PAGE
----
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How to turn a glass-top coffee table into a tile-top coffee table?
July 2, 2008 12:17 PM   Subscribe

I have a glass-top wood coffee table with a broken glass top. Instead of replacing the glass, I'd like to turn it into a tile top coffee table. Since the glass is broken, what kind of backing should I glue the tiles to?

The coffee table has a lip that holds the glass in place and has a wood reinforcement beam in the middle, so I shouldn't have sagging issues with the right backing. This is an table that is only used inside.

Any other advice on how to make this project a success is welcome. I don't plan to go too fancy - just regular tiles in alternating colours. I've done a very little bit of tiling in my bathroom, so I understand the basics of tiling, but I'd love to hear about your experience with similar projects. Thanks!
posted by melissa to Home & Garden (7 answers total) 2 users marked this as a favorite
 
I would use a piece of wood, plywood, or perhaps particle board to support the tiles, but perhaps someone else will have a better idea.
posted by JMOZ at 12:26 PM on July 2, 2008


I think the traditional way of making a tile top table is to lay the tiles onto a wooden surface, something with an attractive edge. If you use plywood you can put moldings around the edges but that might get tricky with how the wood will have to fit into the lip that held the glass. Edge veneer would probably be easier if you go plywood.
posted by caddis at 12:26 PM on July 2, 2008 [1 favorite]


Since the table probably isn't too big, I'd use a high quality thin(ner) plywood board cut to size instead of wonderboard, cheap plywood (which is rarely level) or other common tile backing. For your use, you don't need to get too standardized with the adhesive (you could use actual tile adhesive, but it's messy and won't stick to wood very well at all). Liquid Nails or such would work fine for what you're going to be using it for. Grout the seams if you think it'll look prettier. But be careful with getting it into any unfinished porous wood parts that show.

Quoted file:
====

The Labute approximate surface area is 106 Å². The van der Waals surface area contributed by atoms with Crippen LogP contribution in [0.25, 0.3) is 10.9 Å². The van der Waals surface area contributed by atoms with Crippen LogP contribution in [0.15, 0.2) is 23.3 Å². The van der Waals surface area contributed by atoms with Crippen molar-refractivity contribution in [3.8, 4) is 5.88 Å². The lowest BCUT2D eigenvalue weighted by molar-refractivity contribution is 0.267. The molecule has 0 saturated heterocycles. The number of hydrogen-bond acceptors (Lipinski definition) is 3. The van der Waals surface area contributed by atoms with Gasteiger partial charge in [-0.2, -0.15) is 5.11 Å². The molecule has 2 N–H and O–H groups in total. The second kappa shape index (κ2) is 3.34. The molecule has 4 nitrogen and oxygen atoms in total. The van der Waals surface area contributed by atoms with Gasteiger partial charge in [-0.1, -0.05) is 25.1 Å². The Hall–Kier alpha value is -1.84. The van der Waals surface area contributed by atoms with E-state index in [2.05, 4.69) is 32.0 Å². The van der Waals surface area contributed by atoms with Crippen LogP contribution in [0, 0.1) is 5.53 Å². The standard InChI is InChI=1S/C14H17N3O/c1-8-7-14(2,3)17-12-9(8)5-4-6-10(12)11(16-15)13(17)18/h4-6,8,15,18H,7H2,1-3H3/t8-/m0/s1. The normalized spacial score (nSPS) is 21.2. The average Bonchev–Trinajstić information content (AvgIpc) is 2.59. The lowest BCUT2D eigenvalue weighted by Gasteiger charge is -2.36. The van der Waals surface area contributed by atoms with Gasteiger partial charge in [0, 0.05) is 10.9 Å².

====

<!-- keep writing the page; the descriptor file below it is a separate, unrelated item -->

I've used small tile pieces adhered with wood glue on a accent "frame" around a closet door (backing was standard painted sheetrock), I didn't need grout as they were spaced properly. Easy to install, never had a problem with the tiles sticking, easily adjustable before drying, and virtually no clean up.
posted by Debaser626 at 12:28 PM on July 2, 2008


Plywood will work great- if your table has a lip then you'll need to measure how deep your wood + tile combo should be. I think most tiles are 1/8 inch deep but you should measure them too, and then find a piece of plywood that will make up the difference in depth.
To glue ceramic tile onto the plywood, use epoxy.
To glue glass tile to plywood use weldbond.
posted by rmless at 12:45 PM on July 2, 2008


As for how to get the tiles onto the board, I would stick with the tried and true mastic applied with a notched trowel and grout between the tiles.
posted by caddis at 12:51 PM on July 2, 2008


Depending on the size of the size of the hole, you may be able to use 1/2" or may have to use 3/4" plywood as backing. Assuming 2-ftx2-ft then a 1/2" thick plywood should be enough.
posted by JJ86 at 2:19 PM on July 2, 2008


I recently saw an ad for a tile table that used big tiles that were just dropped loosely into a wooden frame. When you get tired of the design you can move them around or buy new ones at Home Depot. I would do that.
posted by LarryC at 2:31 PM on July 2, 2008


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